Research Handbook on International Law and Cities
Edited by Helmut Philipp Aust and Janne E. Nijman
£200, Edward Elgar Publishing
In 1982 when I studied at the University of Cambridge for the LLM degree in public international law under the supervision of, among others, the late Sir Elihu Lauterpacht, public international law was regarded as a fairly esoteric and fringe discipline that rarely occupied the mindset of the English judiciary.
There were, of course, some exceptions to this lack of interest in public international law, usually when property was expropriated by foreign governments or if there was a question of international importance such as the siege of the Libyan People’s Bureau in 1984. On that occasion, following the murder of PC Yvonne Fletcher, the UK considered invoking Article 51 of the UN Convention (the right of self-defence) to justify an immediate incursion into Libya’s diplomatic premises so as to disarm the gunman. Professor Philippe Sands QC (who coincidentally attended the same LLM course in 1982) eloquently describes this rarefied approach to public international law in his seminal work East West Street in which he examines the origins of the concept of crimes against humanity and genocide.
In recent years, issues appertaining to public international law have arisen more frequently before the English courts (see, for example, Khawar Qureshi’s excellent Public International Law before the English Courts. In that work Qureshi lists and examines numerous public international law disputes heard by the courts in England. Those range from issues appertaining to diplomatic and state immunity, sanctions, treaty interpretation and extradition. An example of the latter is the extradition request filed by Baltasar Garzón (a Spanish examining magistrate) in 1998 unsuccessfully seeking the extradition from the UK of Augusto Pinochet, the Chilean dictator.
The Research Handbook on International Law and Cities explores new territory insofar as public international law is concerned. It comprises a compendium of essays written by international scholars, including both lawyers and academics from other disciplines. We are told in the preface to the book that the International Law Association has set up a Study Group on the Role of Cities in International Law to examine, inter alia, whether or not cities can contribute to law-making processes in international law.
There are 35 essays in the book. Jacob Katz Cogan focuses on ‘International Organisations and Cities’. He reminds the reader that the World Bank, for example, frequently conditions its loans so as to stipulate that state enterprises be privatised, and urban poverty be relieved by improving local administration and ensuring that ‘good governance’ is in place. The World Bank provides technical assistance to help local authorities achieve such objectives, often with the added intention of increasing private investment in the subject country. Sometimes, however, the World Bank gets it drastically wrong. In the case of Ethiopia, the World Bank encouraged Ethiopia to privatise various state-owned enterprises but did not take into consideration that those very enterprises had been confiscated by the state when the previous Marxist government came to power. These actions of the World Bank provoked a multitude of claims on the part of the dispossessed owners. That was a clear example of how public international law can affect cities. A further example is the recent law promulgated in Poland time-barring any claims made by Holocaust survivors whose property was expropriated by the former communist Polish government.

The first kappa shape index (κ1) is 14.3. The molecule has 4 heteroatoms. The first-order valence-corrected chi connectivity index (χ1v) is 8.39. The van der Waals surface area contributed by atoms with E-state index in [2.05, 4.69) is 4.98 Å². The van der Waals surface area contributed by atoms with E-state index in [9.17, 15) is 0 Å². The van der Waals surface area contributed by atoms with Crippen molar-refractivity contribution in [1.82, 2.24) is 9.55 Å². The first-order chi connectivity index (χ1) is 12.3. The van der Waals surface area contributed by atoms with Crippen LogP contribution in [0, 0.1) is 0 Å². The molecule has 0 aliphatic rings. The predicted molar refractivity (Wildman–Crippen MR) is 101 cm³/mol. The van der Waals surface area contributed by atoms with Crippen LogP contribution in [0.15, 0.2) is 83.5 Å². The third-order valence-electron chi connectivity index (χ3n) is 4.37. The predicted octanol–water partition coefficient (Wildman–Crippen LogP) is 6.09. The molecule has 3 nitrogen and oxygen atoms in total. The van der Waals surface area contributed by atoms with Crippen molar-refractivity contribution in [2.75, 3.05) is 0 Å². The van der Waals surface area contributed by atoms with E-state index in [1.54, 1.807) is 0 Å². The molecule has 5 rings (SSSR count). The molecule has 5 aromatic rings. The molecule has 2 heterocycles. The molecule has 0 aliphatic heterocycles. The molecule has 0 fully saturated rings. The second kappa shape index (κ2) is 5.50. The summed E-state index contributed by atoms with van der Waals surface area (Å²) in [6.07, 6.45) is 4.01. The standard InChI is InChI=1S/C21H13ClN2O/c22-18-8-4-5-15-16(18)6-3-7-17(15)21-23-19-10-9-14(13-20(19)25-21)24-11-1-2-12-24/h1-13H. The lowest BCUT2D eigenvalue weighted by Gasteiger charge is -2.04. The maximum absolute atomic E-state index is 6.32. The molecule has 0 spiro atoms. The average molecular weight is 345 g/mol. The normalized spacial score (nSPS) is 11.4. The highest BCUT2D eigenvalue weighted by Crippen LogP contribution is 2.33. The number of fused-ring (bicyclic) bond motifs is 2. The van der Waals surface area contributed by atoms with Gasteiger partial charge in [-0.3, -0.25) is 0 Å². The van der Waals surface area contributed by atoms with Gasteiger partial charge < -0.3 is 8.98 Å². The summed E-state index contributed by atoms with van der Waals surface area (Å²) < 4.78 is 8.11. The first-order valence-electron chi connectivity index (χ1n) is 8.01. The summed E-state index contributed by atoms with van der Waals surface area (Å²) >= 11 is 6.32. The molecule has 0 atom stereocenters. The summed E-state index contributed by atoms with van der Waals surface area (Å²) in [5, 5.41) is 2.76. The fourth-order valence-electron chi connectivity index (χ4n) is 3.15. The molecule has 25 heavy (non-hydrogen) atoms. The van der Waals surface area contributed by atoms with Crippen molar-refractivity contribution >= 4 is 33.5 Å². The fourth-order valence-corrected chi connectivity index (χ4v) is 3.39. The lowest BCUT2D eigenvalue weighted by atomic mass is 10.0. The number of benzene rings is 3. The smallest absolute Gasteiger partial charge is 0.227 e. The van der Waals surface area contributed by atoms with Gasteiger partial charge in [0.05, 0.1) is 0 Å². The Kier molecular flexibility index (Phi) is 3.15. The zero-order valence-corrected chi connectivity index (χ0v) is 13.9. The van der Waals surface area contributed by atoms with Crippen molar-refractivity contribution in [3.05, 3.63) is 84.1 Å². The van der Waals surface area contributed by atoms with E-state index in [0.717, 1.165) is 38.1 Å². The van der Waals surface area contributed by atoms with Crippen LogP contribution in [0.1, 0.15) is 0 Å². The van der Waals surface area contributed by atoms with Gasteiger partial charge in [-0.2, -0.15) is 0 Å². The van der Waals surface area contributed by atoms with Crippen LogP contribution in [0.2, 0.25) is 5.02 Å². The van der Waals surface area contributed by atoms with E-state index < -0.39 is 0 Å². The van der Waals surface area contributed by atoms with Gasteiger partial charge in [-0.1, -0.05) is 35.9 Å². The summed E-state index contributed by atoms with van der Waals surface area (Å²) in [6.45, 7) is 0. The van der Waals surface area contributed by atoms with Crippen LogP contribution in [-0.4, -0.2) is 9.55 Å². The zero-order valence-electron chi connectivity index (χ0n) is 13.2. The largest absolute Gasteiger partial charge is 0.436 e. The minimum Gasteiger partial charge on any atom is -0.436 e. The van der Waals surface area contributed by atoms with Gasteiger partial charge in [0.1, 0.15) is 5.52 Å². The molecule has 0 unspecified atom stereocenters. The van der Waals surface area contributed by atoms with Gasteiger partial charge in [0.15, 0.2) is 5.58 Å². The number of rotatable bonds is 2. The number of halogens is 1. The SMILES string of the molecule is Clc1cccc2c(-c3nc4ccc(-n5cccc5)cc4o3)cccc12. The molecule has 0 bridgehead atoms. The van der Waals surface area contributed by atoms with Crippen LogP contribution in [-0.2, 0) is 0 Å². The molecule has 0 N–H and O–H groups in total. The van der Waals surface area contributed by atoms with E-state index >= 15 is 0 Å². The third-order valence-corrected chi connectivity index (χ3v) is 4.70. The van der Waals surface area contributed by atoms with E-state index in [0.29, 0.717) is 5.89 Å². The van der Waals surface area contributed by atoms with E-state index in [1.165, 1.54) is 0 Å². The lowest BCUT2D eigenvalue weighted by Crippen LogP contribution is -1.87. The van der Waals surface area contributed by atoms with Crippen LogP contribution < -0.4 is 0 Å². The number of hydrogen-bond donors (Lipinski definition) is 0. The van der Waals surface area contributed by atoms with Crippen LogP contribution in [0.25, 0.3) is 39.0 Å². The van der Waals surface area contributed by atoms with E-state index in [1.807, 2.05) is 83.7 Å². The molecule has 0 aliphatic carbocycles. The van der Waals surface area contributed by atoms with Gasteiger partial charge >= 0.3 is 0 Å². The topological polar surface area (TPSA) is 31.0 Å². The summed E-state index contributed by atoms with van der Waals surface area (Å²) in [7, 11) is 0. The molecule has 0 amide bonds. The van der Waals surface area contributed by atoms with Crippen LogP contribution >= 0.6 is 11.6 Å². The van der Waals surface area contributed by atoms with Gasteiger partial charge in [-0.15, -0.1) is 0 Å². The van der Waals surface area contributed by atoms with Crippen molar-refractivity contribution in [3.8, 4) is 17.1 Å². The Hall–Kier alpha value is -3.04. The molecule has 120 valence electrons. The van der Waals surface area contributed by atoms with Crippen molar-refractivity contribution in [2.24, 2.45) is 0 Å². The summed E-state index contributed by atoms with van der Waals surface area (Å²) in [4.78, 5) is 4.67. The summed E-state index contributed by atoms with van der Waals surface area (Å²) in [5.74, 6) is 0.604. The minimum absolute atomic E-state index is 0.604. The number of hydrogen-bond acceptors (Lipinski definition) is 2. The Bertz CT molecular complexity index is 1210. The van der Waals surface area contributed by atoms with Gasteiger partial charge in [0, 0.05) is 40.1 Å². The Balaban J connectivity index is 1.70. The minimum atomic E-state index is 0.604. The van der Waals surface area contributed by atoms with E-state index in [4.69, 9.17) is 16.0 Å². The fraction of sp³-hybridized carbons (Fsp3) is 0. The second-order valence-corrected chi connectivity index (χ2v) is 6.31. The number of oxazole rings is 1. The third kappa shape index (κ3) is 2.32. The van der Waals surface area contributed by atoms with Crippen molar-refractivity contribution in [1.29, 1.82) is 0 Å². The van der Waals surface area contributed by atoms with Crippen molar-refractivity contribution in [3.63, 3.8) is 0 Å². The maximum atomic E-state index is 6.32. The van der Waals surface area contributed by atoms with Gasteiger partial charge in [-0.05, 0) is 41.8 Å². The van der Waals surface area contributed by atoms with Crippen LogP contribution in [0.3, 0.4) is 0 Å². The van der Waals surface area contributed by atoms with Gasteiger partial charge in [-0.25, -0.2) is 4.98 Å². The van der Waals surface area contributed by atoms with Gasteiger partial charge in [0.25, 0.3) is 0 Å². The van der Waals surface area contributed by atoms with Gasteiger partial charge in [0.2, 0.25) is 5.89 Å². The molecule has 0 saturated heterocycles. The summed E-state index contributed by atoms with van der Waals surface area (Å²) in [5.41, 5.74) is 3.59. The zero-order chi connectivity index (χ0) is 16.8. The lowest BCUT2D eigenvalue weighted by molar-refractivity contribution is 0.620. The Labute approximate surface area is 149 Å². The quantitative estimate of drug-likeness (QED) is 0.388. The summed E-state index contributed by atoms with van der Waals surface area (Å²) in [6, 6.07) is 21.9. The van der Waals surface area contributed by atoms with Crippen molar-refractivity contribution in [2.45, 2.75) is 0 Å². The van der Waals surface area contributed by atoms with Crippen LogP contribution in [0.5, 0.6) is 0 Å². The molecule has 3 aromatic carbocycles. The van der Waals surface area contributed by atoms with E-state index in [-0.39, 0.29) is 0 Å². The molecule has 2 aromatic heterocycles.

Mirko Sossai writes in a chapter entitled ‘Invisibility of Cities in Classical International Law’ about the City State of Venice in the Renaissance period, the Free City of Danzig (Gdansk) and the attempts to internationalise Jerusalem. The Palestine Partition Plan approved by the UN General Assembly envisaged the City of Jerusalem as being subject to an international regime supervised by the UN Trusteeship Council. The purpose of the proposed internationalisation of Jerusalem was ‘to protect and to preserve the unique spiritual and religious interest located in the city of the three great monotheistic faiths throughout the world’. This proposal did not come to fruition, although, as Sossai observes, the status quo remains in place in Jerusalem, having being broadly initiated after the Crimean War by virtue of the treaty of Berlin in 1878. The status quo enabling freedom of worship and the coexistence of different religious communities in Jerusalem is perhaps one of the best examples of how cities can be accepted as subjects of public international law.
Moritz Baumgärtel, in a chapter entitled ‘Dispute Settlement’, explores the issues that arise when municipal authorities become embroiled in dispute settlement mechanisms. Baumgärtel identifies numerous examples of municipalities being indirect participants in investment arbitrations. He cites the case of Metalclad v United Mexican States  where the ICSID Tribunal held that Mexico was responsible for the actions of its municipalities. As Baumgärtel states: ‘International dispute settlement might be “going domestic”.’
I would commend this book to all lawyers practising in the field of public international law and to students of the subject. It is a useful and innovating reference book and contributes to a better understanding of the role of cities in various fields of international law.
Stephen D Sutton is principal of Suttons Solicitors and International Lawyers
Illustration of Venice by Frans Hogenberg (1535-1590)